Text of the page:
As you will see, not a one of these companies has reduced their share count since 2012, but DUK has issued way more shares than any of the other four companies we are looking at. Add to that the fact that all of the other four companies are growing their book values while DUK's has remained fairly flat and you arrive at DUK getting the lone bad rating, while all of the other utilities get good ratings.

Guideline #3 - Quality Rating

Safety is ranked on a scale of 1 to 5 with 1 being the safest, and there are nine levels of Value Line's Financial Strength rating (A++, A+, A, B++, B+, etc.). So it's really hard to know what to do with this information you see above. I don't want to blast Dominion for getting a B++ when a rating of A is just one step ahead. I gave them all neutral ratings. I could have given them all good or all bad ratings, it wouldn't really matter in the end. I just included the information here for completeness sake.

Guideline #4 - Debt

I can't really use the metric I typically use here, which was debt to free cash flow. Because as a rule, there's not a lot of free cash flow in this group. A more sensible metric for companies that are this capital-intensive is debt to equity.

Utilities are generally very heavily leveraged, because the nature of their business often requires large capital investments in their infrastructure. Of course, all of this infrastructure also means they have a massive amount of equity. So we will look at the debt to equity ratio which is simply:

A lower debt to equity ratio is generally considered less risky, since the company has fewer claims on their assets from their various lenders. The higher a debt to equity ratio, the more aggressively a company has been expanding by using debt, which means they may be too highly leveraged if the business goes south. So let's see how these companies stack up.

Source: Morningstar

Dominion received the only bad rating, because they have the highest debt to equity ratio and their total debt has grown very quickly. SO's debt has also grown a great deal (nearly doubled) since 2012, mostly it jumped in 2016. In 2016 Southern Company acquired AGL Resources for $8 billion, which accounted for much of the increased debt. Up until they made this major acquisition, they had a very good ratio. Still, caution is warranted given the recent spike in the ratio.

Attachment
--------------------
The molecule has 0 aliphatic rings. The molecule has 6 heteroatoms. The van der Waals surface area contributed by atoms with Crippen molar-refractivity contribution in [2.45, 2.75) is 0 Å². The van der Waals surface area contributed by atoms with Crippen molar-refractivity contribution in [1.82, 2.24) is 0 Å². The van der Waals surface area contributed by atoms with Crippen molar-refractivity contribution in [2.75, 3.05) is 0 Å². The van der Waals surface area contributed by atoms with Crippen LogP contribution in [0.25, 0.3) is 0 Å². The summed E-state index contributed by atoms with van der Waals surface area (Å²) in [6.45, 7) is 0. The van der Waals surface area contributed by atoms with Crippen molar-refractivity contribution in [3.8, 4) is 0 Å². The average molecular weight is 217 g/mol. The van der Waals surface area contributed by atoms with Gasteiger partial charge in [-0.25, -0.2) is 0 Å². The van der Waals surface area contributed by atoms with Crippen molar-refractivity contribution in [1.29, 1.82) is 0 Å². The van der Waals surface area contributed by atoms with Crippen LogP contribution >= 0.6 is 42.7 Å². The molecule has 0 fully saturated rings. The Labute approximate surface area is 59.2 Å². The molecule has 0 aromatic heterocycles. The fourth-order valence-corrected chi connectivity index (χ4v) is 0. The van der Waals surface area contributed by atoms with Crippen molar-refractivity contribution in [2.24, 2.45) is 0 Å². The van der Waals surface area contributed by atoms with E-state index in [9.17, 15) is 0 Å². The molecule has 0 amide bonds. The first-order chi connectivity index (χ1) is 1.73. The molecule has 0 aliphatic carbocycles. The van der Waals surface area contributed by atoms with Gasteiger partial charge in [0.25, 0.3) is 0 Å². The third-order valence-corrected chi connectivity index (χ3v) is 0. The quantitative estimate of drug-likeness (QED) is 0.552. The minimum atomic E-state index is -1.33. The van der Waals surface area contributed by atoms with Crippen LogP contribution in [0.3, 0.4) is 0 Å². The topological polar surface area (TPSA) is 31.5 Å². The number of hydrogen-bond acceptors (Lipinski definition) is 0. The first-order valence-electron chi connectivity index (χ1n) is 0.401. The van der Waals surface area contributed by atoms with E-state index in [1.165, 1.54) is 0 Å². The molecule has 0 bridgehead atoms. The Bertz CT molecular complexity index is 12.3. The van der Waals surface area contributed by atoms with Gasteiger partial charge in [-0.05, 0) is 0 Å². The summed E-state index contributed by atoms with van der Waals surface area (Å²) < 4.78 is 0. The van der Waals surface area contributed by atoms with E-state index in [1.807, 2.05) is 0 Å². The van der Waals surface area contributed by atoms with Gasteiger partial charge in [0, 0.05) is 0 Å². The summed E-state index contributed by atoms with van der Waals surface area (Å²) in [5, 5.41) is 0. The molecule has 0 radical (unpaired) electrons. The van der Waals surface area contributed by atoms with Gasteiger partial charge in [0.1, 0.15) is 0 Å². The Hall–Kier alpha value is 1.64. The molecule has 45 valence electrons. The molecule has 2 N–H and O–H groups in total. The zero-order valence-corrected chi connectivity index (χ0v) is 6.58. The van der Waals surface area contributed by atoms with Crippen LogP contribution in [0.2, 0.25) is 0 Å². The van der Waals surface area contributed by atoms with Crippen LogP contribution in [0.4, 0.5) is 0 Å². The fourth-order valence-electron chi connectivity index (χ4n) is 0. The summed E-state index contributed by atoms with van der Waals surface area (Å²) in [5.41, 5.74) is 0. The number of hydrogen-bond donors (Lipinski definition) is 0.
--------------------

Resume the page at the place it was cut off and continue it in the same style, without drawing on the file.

Chart NEE Debt to Equity Ratio (Quarterly) data by YCharts

Guideline #6 - Common Shares Outstanding

If you were paying attention you will notice I skipped guideline #5, FCF and Payout Ratio. That is because as I mentioned none of these companies have stable free cash flow, and in most cases their free cash flow is negative because in most cases their capital expenditures gobble up all of their net operating cash flow and usually more. So, common shares outstanding:

As you can see, all of these companies have more shares outstanding than they did in 2012, and most of them do issue shares regularly, presumably to fund their capital projects. WTR earned the only good rating, simply because they seem to be fairly conservative in this particular method of raising capital.

I had to draw a line somewhere between neutral and bad and I made that line 2% average growth in the number of shares outstanding. So two got a neutral rating and two made the naughty list (I told Santa).

Guideline #7 - Show Me the Money!

For this guideline, I consider both the history of the company in terms of raising the dividend as well as the current yield. The following information was taken from David Fish's spreadsheet and the yield as I write this from my brokerage house. I do not consider share buy-backs here, but they were already discussed above.